Iran and Iraq are frequently at odds over water issues. Iraq depends on the Tigris and Euphrates rivers for nearly all of its water. But Iran is building dams to redivert some of that water, causing alarm and creating major water shortages for Iraq.
Tehran prefers not to work with Baghdad on water projects, instead opting for quick fixes for its own water problems. Some two-thirds of Iran’s 10.2 billion cubic meters of water that exits the country actually flows across its borders into Iraq, which could lead to a major water shortage inside Iran by 2036.
To address the issue, Iranian President Hassan Rouhani has introduced what he calls “modern” irrigation projects along the western border with Iraq, aiming to quadruple the volume of Iranian agricultural products. In reality, the projects are not terribly modern and involve the construction of a number of small dams. In 2019, for example, Iran announced plans to build 109 dams over the course of about two years, and to redirect the extra water in dam reservoirs to other drought-prone provinces across the country.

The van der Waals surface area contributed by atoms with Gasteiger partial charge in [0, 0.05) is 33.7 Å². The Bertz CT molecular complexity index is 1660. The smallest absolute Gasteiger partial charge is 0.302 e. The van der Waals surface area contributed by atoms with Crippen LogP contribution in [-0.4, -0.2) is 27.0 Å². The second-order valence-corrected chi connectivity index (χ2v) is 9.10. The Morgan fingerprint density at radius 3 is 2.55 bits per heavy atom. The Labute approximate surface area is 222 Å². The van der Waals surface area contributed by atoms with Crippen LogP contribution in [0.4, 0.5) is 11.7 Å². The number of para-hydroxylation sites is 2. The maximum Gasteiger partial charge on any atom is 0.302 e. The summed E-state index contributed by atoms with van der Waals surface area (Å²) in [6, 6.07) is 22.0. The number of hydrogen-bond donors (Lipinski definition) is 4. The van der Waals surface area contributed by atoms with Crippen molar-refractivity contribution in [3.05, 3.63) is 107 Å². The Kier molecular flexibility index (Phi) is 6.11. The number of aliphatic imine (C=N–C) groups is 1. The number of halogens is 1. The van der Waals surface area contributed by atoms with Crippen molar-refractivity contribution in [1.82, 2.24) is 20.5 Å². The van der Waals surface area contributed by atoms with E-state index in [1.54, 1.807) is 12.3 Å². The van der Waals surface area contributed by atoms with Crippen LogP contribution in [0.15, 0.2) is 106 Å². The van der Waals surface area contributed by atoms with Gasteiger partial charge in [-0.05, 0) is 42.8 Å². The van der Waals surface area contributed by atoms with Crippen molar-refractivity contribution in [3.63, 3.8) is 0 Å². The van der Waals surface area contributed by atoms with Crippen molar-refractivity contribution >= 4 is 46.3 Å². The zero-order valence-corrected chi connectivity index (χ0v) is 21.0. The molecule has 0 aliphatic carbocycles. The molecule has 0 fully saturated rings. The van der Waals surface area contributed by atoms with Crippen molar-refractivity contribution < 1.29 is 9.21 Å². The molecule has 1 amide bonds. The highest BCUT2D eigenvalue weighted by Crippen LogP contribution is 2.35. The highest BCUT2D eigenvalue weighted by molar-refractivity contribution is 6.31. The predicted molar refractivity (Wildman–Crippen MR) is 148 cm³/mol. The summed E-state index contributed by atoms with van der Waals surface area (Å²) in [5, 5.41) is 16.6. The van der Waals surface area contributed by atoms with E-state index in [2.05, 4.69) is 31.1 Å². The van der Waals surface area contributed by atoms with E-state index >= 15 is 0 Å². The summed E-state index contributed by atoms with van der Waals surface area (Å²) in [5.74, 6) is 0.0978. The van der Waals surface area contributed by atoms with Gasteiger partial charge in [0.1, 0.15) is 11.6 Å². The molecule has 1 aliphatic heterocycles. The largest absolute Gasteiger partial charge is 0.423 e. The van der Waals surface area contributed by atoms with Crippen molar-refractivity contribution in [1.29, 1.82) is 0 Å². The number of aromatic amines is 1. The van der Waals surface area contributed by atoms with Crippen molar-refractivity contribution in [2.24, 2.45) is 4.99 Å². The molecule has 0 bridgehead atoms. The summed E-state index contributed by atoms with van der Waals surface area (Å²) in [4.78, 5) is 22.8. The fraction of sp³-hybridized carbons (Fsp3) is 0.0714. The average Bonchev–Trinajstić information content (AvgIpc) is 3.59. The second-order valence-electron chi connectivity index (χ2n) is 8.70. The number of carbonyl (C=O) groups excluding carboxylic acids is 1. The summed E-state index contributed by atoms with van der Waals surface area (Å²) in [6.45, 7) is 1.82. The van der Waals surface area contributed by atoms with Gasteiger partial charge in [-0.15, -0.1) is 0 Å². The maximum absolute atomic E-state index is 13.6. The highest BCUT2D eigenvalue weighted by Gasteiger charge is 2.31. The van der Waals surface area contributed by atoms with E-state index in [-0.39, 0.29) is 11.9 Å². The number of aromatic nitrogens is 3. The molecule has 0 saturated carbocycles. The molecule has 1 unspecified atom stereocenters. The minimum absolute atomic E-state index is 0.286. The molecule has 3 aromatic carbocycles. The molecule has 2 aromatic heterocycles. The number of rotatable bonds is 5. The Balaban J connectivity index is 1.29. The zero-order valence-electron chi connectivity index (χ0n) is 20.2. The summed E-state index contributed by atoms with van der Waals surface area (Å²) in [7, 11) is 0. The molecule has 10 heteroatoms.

For its part, the Iraqi government says its own water insecurity is acute, and that Iran should halt these water blockages. The Kurdistan Regional Government (KRG) and the spokesperson for Iraq’s Ministry of Water Resources have accused Iran of rediverting the Tigris in the north, and violating international law that prohibits harmful disruptions in natural river flows. But from Tehran’s point of view, its actions are legal, given that the Little Zab and Sirwan rivers in the KRG originate from Iran’s northwestern Zagros Mountains. Iran continues to divert the Little Zab to feed Lake Urmia, while the Sirwan river is diverted for irrigation projects in the Sarpol Zahab border region of Iran.